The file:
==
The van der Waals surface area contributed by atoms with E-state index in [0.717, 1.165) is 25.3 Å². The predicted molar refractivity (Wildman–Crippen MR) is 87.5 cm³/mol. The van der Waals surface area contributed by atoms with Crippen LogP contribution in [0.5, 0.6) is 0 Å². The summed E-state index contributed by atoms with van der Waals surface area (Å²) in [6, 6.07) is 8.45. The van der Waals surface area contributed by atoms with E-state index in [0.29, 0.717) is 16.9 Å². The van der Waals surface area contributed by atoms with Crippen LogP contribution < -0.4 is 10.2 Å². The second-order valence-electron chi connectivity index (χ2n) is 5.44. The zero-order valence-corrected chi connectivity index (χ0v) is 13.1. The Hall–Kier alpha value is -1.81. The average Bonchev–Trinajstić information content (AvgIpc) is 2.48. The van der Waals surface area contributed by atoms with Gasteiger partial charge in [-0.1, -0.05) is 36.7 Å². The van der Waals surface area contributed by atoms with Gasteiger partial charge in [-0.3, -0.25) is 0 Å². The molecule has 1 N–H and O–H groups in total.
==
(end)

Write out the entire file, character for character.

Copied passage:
The van der Waals surface area contributed by atoms with E-state index in [0.717, 1.165) is 25.3 Å². The predicted molar refractivity (Wildman–Crippen MR) is 87.5 cm³/mol. The van der Waals surface area contributed by atoms with Crippen LogP contribution in [0.5, 0.6) is 0 Å². The summed E-state index contributed by atoms with van der Waals surface area (Å²) in [6, 6.07) is 8.45. The van der Waals surface area contributed by atoms with E-state index in [0.29, 0.717) is 16.9 Å². The van der Waals surface area contributed by atoms with Crippen LogP contribution < -0.4 is 10.2 Å². The second-order valence-electron chi connectivity index (χ2n) is 5.44. The zero-order valence-corrected chi connectivity index (χ0v) is 13.1. The Hall–Kier alpha value is -1.81. The average Bonchev–Trinajstić information content (AvgIpc) is 2.48. The van der Waals surface area contributed by atoms with Gasteiger partial charge in [-0.1, -0.05) is 36.7 Å². The van der Waals surface area contributed by atoms with Gasteiger partial charge in [-0.3, -0.25) is 0 Å². The molecule has 1 N–H and O–H groups in total.